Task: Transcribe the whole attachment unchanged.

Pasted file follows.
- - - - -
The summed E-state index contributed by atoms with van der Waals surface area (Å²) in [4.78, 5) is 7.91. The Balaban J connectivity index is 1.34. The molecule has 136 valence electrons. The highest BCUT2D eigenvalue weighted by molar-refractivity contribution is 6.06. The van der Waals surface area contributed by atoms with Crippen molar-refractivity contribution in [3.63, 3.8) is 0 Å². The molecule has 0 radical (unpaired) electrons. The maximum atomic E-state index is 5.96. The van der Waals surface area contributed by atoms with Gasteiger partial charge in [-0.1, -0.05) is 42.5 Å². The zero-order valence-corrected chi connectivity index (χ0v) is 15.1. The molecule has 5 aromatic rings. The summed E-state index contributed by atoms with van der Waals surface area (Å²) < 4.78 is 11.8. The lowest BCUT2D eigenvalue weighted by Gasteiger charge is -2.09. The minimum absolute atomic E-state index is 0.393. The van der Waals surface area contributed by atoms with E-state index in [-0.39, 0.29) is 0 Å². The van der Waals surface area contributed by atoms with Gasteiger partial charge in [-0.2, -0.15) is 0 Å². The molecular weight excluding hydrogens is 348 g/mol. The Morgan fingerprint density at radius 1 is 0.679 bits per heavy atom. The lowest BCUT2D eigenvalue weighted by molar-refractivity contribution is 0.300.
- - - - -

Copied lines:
The summed E-state index contributed by atoms with van der Waals surface area (Å²) in [4.78, 5) is 7.91. The Balaban J connectivity index is 1.34. The molecule has 136 valence electrons. The highest BCUT2D eigenvalue weighted by molar-refractivity contribution is 6.06. The van der Waals surface area contributed by atoms with Crippen molar-refractivity contribution in [3.63, 3.8) is 0 Å². The molecule has 0 radical (unpaired) electrons. The maximum atomic E-state index is 5.96. The van der Waals surface area contributed by atoms with Gasteiger partial charge in [-0.1, -0.05) is 42.5 Å². The zero-order valence-corrected chi connectivity index (χ0v) is 15.1. The molecule has 5 aromatic rings. The summed E-state index contributed by atoms with van der Waals surface area (Å²) < 4.78 is 11.8. The lowest BCUT2D eigenvalue weighted by Gasteiger charge is -2.09. The minimum absolute atomic E-state index is 0.393. The van der Waals surface area contributed by atoms with E-state index in [-0.39, 0.29) is 0 Å². The van der Waals surface area contributed by atoms with Gasteiger partial charge in [-0.2, -0.15) is 0 Å². The molecular weight excluding hydrogens is 348 g/mol. The Morgan fingerprint density at radius 1 is 0.679 bits per heavy atom. The lowest BCUT2D eigenvalue weighted by molar-refractivity contribution is 0.300.